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Reducing the Occurrence of Traumatic Brain Injury in the Military


Researchers recently found that soldiers who wear military helmets one size larger and with thicker pads, have reduced the severity of blunt and ballistic impact traumatic brain injury (TBI).

The one-year study funded by the U.S. Army and the Joint IED Defeat Organization (JIEDDO) was aimed at comparing the effectiveness of various military and football helmet pads.

The particular research facility used was chosen via a review committee. The committee concluded that the LLNL research lab had the best set of skills, and their previous experience working on blast-induced TBI would prove valuable.

A Queens doctor specified that five different types of pad systems were studied. Those currently and previously used by the Army, two used in NFL helmets, and one used in other protective sports equipment were examined.

The two Army systems consist of bilayer (hard-soft) foam pads within a water-resistant airtight wrapper. One of the NFL systems consists of a thin foam pad and a hollow air-filled cylinder that buckles under load, and the other is a bilayer foam pad surrounded by a covering with air-relief channels that connect to adjacent pads in the helmet. The fifth pad consists of uniformly dense foam.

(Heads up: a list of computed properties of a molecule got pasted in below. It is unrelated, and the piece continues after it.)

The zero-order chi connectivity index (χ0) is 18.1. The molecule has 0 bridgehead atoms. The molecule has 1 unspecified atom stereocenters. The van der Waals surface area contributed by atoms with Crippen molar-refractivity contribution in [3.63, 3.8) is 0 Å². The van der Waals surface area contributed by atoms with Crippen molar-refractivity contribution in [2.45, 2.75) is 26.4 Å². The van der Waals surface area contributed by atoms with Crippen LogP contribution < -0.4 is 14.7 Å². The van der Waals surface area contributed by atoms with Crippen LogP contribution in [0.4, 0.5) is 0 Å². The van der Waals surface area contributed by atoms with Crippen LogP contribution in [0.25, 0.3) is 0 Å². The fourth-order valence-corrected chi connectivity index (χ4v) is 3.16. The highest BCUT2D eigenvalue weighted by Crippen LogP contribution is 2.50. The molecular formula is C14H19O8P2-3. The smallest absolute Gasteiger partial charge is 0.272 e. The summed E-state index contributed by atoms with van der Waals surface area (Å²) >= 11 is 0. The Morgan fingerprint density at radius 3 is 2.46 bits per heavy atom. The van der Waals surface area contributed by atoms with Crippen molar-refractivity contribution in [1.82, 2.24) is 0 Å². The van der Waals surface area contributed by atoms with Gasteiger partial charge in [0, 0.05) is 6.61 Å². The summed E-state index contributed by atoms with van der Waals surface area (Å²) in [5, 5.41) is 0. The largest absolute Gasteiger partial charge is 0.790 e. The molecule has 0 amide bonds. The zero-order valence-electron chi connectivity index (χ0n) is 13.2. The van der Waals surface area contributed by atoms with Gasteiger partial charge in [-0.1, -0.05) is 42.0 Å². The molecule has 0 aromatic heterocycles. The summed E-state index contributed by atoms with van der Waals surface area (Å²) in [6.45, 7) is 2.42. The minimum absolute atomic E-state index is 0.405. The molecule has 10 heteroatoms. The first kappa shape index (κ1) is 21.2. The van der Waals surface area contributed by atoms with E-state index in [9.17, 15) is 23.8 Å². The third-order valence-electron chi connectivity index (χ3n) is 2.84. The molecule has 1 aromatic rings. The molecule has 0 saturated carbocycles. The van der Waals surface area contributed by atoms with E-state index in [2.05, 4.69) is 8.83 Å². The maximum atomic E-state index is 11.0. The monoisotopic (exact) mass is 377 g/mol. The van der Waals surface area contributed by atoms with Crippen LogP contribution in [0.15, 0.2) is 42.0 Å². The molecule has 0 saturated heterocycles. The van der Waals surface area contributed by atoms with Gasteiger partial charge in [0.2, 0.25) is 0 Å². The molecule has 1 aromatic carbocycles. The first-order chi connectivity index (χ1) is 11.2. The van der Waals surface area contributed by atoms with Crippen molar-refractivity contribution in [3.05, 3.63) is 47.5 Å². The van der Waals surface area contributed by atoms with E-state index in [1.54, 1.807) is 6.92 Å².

A combination of experiments and computational simulations were used to study the response of the various protective systems when pitted against battlefield-relevant impacts. The information gathered helped researchers gain an understanding of how each of the helmet pads provide protection against impact.

A researcher who read the report relates in simple terms what the scientific findings were. “For each of the pads, experiments were conducted so the research team could characterize the properties of each of the components within the helmet system. They also observed the response of the complete pad system. The tests were given in a range of impact velocities to ensure accurate answers.

After the testing in Nassau, computational simulations examined how those various parameters affect the system’s general response to impacts. The materials of the foam, pad thickness, pad area, trapped air, etc. were some of the parameters tested.

Drop tests with the actual materials were done to confirm the results of the simulations.

As a result of the teams exhaustive testing and simulation, they were able to recommend the use of a larger size helmet and thicker foam to reduce TBIs in the field.

As more information regarding TBIs emerges and as protective gear is manufactured for the protection of loved ones, you can be sure that New York Brain Injury Attorneys are paying attention and watching for information that is useful to their clients. If you have any questions or concerns, call for a consultation with a New York Brain Injury Attorney today.

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